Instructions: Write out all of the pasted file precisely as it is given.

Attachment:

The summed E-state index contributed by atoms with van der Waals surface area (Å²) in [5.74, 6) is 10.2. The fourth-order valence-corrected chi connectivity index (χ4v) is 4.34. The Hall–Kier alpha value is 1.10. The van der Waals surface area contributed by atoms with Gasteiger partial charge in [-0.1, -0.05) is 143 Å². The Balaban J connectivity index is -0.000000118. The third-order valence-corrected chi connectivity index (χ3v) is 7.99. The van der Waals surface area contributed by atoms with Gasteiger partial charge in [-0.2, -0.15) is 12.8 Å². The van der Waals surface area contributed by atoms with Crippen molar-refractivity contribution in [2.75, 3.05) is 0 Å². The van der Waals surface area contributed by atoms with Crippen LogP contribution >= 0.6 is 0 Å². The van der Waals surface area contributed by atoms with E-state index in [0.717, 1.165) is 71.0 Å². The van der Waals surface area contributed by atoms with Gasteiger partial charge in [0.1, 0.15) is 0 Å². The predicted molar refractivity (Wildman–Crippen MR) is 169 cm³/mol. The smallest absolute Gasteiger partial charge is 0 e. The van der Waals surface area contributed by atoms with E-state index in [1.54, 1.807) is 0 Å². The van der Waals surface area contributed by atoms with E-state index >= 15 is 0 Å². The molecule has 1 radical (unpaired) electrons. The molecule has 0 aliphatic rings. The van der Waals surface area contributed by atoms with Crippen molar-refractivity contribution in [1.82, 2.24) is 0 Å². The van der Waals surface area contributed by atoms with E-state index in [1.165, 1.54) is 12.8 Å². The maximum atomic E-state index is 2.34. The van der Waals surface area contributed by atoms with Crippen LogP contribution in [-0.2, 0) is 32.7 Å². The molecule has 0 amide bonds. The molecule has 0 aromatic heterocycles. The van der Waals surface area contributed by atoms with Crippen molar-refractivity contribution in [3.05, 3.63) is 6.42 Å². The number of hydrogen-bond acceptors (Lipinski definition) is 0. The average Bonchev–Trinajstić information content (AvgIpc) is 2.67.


The summed E-state index contributed by atoms with van der Waals surface area (Å²) in [5.74, 6) is 10.2. The fourth-order valence-corrected chi connectivity index (χ4v) is 4.34. The Hall–Kier alpha value is 1.10. The van der Waals surface area contributed by atoms with Gasteiger partial charge in [-0.1, -0.05) is 143 Å². The Balaban J connectivity index is -0.000000118. The third-order valence-corrected chi connectivity index (χ3v) is 7.99. The van der Waals surface area contributed by atoms with Gasteiger partial charge in [-0.2, -0.15) is 12.8 Å². The van der Waals surface area contributed by atoms with Crippen molar-refractivity contribution in [2.75, 3.05) is 0 Å². The van der Waals surface area contributed by atoms with Crippen LogP contribution >= 0.6 is 0 Å². The van der Waals surface area contributed by atoms with E-state index in [0.717, 1.165) is 71.0 Å². The van der Waals surface area contributed by atoms with Gasteiger partial charge in [0.1, 0.15) is 0 Å². The predicted molar refractivity (Wildman–Crippen MR) is 169 cm³/mol. The smallest absolute Gasteiger partial charge is 0 e. The van der Waals surface area contributed by atoms with E-state index in [1.54, 1.807) is 0 Å². The van der Waals surface area contributed by atoms with E-state index >= 15 is 0 Å². The molecule has 1 radical (unpaired) electrons. The molecule has 0 aliphatic rings. The van der Waals surface area contributed by atoms with Crippen molar-refractivity contribution in [1.82, 2.24) is 0 Å². The van der Waals surface area contributed by atoms with E-state index in [1.165, 1.54) is 12.8 Å². The maximum atomic E-state index is 2.34. The van der Waals surface area contributed by atoms with Crippen LogP contribution in [-0.2, 0) is 32.7 Å². The molecule has 0 amide bonds. The molecule has 0 aromatic heterocycles. The van der Waals surface area contributed by atoms with Crippen molar-refractivity contribution in [3.05, 3.63) is 6.42 Å². The number of hydrogen-bond acceptors (Lipinski definition) is 0. The average Bonchev–Trinajstić information content (AvgIpc) is 2.67.